In 2006 ABC News reported that "[p]ublic views of Islam are one casualty of the post-Sept. 11, 2001 conflict: Nearly six in 10 Americans think the religion is prone to violent extremism, nearly half regard it unfavorably, and a remarkable one in four admits to prejudicial feelings against Muslims and Arabs alike." They also report that 27 percent of Americans admit feelings of prejudice against Muslims.[104] Gallup polls in 2006 found that 40 percent of Americans admit to prejudice against Muslims, and 39 percent believe Muslims should carry special identification.[105] Associate Professor Deepa Kumar writes that "Islamophobia is about politics rather than religion per se"[6] and that modern-day demonization of Arabs and Muslims by US politicians and others is racist and Islamophobic, and employed in support of what she describes as an unjust war. About the public impact of this rhetoric, she says that "One of the consequences of the relentless attacks on Islam and Muslims by politicians and the media is that Islamophobic sentiment is on the rise." She also chides some "people on the left" for using the same "Islamophobic logic as the Bush regime".[106] The writer and scholar on religion Reza Aslan has said that "Islamophobia has become so mainstream in this country that Americans have been trained to expect violence against Muslims — not excuse it, but expect it"[107]

A January 2010 British Social Attitudes Survey found that the British public "is far more likely to hold negative views of Muslims than of any other religious group,"[108] with "just one in four" feeling "positively about Islam," and a "majority of the country would be concerned if a mosque was built in their area, while only 15 per cent expressed similar qualms about the opening of a church."[109]

Reports by governmental organizations

The largest project monitoring Islamophobia was undertaken following 9/11 by the EU watchdog, European Monitoring Centre on Racism and Xenophobia (EUMC). Their May 2002 report "Summary report on Islamophobia in the EU after 11 September 2001", written by Chris Allen and Jorgen S. Nielsen of the University of Birmingham, was based on 75 reports — 15 from each EU member nation.[110][111] The report highlighted the regularity with which ordinary Muslims became targets for abusive and sometimes violent retaliatory attacks after 9/11. Despite localized differences within each member nation, the recurrence of attacks on recognizable and visible traits of Islam and Muslims was the report's most significant finding. Incidents consisted of verbal abuse, blaming all Muslims for terrorism, forcibly removing women's hijabs, spitting on Muslims, calling children "Usama", and random assaults. Muslims have been hospitalized and on one occasion paralyzed.[111] The report also discussed the portrayal of Muslims in the media. Inherent negativity, stereotypical images, fantastical representations, and exaggerated caricatures were all identified. The report concluded that "a greater receptivity towards anti-Muslim and other xenophobic ideas and sentiments has, and may well continue, to become more tolerated."[111]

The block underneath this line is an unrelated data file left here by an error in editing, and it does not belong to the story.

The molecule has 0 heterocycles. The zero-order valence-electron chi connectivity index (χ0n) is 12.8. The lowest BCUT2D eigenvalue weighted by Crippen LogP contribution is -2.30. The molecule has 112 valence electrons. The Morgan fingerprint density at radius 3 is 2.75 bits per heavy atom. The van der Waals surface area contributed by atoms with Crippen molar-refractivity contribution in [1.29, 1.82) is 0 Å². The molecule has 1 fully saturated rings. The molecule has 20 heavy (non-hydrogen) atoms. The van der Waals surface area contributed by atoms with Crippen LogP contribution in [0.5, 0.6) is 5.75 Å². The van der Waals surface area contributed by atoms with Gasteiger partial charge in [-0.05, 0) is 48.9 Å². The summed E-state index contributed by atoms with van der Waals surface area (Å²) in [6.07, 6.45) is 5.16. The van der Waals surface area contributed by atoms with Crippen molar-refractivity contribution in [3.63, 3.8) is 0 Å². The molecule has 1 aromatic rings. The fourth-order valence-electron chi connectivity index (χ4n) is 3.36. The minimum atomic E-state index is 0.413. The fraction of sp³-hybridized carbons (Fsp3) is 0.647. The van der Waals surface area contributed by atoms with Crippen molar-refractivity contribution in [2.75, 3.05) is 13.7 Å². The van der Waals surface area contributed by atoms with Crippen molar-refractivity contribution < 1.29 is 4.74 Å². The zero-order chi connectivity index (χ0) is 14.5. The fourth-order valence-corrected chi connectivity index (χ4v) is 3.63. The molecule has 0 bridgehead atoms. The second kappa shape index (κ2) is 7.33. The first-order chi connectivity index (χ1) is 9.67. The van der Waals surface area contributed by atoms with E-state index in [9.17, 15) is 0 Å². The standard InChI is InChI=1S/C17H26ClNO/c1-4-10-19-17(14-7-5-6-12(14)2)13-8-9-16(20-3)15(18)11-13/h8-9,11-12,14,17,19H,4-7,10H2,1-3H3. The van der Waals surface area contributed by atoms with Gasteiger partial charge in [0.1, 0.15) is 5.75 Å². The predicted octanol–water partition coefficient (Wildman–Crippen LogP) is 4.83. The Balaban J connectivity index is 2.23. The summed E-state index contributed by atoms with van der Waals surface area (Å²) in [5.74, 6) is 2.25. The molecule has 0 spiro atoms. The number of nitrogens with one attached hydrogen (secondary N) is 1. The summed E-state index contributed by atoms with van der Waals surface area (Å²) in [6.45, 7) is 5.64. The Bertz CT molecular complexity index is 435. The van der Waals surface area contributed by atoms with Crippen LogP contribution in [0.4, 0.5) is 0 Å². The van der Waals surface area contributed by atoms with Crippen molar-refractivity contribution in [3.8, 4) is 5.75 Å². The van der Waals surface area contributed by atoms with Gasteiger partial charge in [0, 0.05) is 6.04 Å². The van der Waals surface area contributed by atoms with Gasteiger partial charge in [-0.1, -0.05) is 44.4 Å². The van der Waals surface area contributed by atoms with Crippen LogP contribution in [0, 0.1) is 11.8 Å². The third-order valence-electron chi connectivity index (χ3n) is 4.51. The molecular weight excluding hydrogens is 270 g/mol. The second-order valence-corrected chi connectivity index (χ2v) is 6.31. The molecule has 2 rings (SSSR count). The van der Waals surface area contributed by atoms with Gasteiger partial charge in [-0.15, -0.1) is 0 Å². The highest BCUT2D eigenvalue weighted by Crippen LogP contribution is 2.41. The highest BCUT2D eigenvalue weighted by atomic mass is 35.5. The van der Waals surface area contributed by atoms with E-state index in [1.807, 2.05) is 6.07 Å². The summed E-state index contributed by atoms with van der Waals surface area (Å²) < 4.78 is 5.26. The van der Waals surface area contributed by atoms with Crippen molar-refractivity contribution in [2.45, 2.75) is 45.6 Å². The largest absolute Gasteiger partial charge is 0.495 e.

The EUMC has since released a number of publications related to Islamophobia, including The Fight against Antisemitism and Islamophobia: Bringing Communities together (European Round Tables Meetings) (2003) and Muslims in the European Union: Discrimination and Islamophobia (2006).[112]

Professor in History of Religion, Anne Sophie Roald, states that Islamophobia was recognized as a form of intolerance alongside xenophobia and antisemitism at the "Stockholm International Forum on Combating Intolerance".[113] The conference, attended by UN Secretary General Kofi Annan, High Commissioner for Human Rights Mary Robinson, the Organization for Security and Co-operation in Europe Secretary General Ján Kubis and representatives of the European Union and Council of Europe, adopted a declaration to combat "genocide, ethnic cleansing, racism, antisemitism, Islamophobia and xenophobia, and to combat all forms of racial discrimination and intolerance related to it." [114]

The Organization of Islamic Cooperation, in its 5th report to Islamophobia Observatory, finds an "institutionalization and legitimization of the phenomenon of Islamophobia" in the West over the last five years.[115]

Research on Islamophobia and its correlates